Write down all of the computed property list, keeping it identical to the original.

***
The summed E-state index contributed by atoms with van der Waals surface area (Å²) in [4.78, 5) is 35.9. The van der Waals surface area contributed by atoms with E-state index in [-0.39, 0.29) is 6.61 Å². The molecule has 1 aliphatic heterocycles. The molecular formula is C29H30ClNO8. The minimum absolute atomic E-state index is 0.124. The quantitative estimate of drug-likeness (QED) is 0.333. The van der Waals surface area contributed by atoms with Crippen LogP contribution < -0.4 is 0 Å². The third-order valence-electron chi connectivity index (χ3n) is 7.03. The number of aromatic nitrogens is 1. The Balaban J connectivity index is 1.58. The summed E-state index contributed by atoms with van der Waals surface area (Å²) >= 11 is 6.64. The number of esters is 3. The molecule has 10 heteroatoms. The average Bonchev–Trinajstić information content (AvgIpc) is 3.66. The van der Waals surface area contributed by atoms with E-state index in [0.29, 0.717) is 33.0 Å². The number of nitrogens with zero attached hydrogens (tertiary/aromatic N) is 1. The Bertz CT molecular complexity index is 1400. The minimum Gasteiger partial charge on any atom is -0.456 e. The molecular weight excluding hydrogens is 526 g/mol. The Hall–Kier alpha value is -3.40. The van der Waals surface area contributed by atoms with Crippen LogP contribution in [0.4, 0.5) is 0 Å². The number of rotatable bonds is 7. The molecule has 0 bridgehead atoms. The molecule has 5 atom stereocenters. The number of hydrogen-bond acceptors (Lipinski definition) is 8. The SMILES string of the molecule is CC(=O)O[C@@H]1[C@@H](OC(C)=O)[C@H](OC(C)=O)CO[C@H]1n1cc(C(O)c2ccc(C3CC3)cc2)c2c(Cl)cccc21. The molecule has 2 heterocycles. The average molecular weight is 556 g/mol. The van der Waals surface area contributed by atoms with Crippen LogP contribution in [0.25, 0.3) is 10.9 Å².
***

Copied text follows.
The summed E-state index contributed by atoms with van der Waals surface area (Å²) in [4.78, 5) is 35.9. The van der Waals surface area contributed by atoms with E-state index in [-0.39, 0.29) is 6.61 Å². The molecule has 1 aliphatic heterocycles. The molecular formula is C29H30ClNO8. The minimum absolute atomic E-state index is 0.124. The quantitative estimate of drug-likeness (QED) is 0.333. The van der Waals surface area contributed by atoms with Crippen LogP contribution < -0.4 is 0 Å². The third-order valence-electron chi connectivity index (χ3n) is 7.03. The number of aromatic nitrogens is 1. The Balaban J connectivity index is 1.58. The summed E-state index contributed by atoms with van der Waals surface area (Å²) >= 11 is 6.64. The number of esters is 3. The molecule has 10 heteroatoms. The average Bonchev–Trinajstić information content (AvgIpc) is 3.66. The van der Waals surface area contributed by atoms with E-state index in [0.29, 0.717) is 33.0 Å². The number of nitrogens with zero attached hydrogens (tertiary/aromatic N) is 1. The Bertz CT molecular complexity index is 1400. The minimum Gasteiger partial charge on any atom is -0.456 e. The molecular weight excluding hydrogens is 526 g/mol. The Hall–Kier alpha value is -3.40. The van der Waals surface area contributed by atoms with Crippen LogP contribution in [0.4, 0.5) is 0 Å². The number of rotatable bonds is 7. The molecule has 0 bridgehead atoms. The molecule has 5 atom stereocenters. The number of hydrogen-bond acceptors (Lipinski definition) is 8. The SMILES string of the molecule is CC(=O)O[C@@H]1[C@@H](OC(C)=O)[C@H](OC(C)=O)CO[C@H]1n1cc(C(O)c2ccc(C3CC3)cc2)c2c(Cl)cccc21. The molecule has 2 heterocycles. The average molecular weight is 556 g/mol. The van der Waals surface area contributed by atoms with Crippen LogP contribution in [0.25, 0.3) is 10.9 Å².